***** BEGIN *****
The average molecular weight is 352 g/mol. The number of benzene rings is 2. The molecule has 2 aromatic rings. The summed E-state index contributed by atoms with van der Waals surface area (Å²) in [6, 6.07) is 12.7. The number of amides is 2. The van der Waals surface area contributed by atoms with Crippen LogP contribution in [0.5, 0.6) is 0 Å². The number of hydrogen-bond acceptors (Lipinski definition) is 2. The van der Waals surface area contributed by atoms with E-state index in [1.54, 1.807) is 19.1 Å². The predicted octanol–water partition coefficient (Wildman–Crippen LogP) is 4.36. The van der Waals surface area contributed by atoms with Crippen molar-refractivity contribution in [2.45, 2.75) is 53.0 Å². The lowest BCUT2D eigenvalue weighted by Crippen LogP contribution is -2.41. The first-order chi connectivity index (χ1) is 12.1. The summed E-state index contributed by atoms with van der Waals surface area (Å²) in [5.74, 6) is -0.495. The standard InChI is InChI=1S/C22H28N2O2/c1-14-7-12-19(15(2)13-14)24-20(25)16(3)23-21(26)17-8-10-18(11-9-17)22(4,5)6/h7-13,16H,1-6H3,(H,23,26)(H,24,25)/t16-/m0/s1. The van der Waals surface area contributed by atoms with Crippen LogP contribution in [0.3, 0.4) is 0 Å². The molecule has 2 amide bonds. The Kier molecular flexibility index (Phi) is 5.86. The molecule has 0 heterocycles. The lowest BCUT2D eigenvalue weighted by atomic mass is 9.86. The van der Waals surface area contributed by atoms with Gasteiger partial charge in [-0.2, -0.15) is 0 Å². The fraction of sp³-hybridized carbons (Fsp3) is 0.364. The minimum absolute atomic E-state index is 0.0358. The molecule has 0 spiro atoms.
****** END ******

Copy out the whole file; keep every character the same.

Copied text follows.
The average molecular weight is 352 g/mol. The number of benzene rings is 2. The molecule has 2 aromatic rings. The summed E-state index contributed by atoms with van der Waals surface area (Å²) in [6, 6.07) is 12.7. The number of amides is 2. The van der Waals surface area contributed by atoms with Crippen LogP contribution in [0.5, 0.6) is 0 Å². The number of hydrogen-bond acceptors (Lipinski definition) is 2. The van der Waals surface area contributed by atoms with E-state index in [1.54, 1.807) is 19.1 Å². The predicted octanol–water partition coefficient (Wildman–Crippen LogP) is 4.36. The van der Waals surface area contributed by atoms with Crippen molar-refractivity contribution in [2.45, 2.75) is 53.0 Å². The lowest BCUT2D eigenvalue weighted by Crippen LogP contribution is -2.41. The first-order chi connectivity index (χ1) is 12.1. The summed E-state index contributed by atoms with van der Waals surface area (Å²) in [5.74, 6) is -0.495. The standard InChI is InChI=1S/C22H28N2O2/c1-14-7-12-19(15(2)13-14)24-20(25)16(3)23-21(26)17-8-10-18(11-9-17)22(4,5)6/h7-13,16H,1-6H3,(H,23,26)(H,24,25)/t16-/m0/s1. The van der Waals surface area contributed by atoms with Crippen LogP contribution in [0.3, 0.4) is 0 Å². The molecule has 2 amide bonds. The Kier molecular flexibility index (Phi) is 5.86. The molecule has 0 heterocycles. The lowest BCUT2D eigenvalue weighted by atomic mass is 9.86. The van der Waals surface area contributed by atoms with Gasteiger partial charge in [-0.2, -0.15) is 0 Å². The fraction of sp³-hybridized carbons (Fsp3) is 0.364. The minimum absolute atomic E-state index is 0.0358. The molecule has 0 spiro atoms.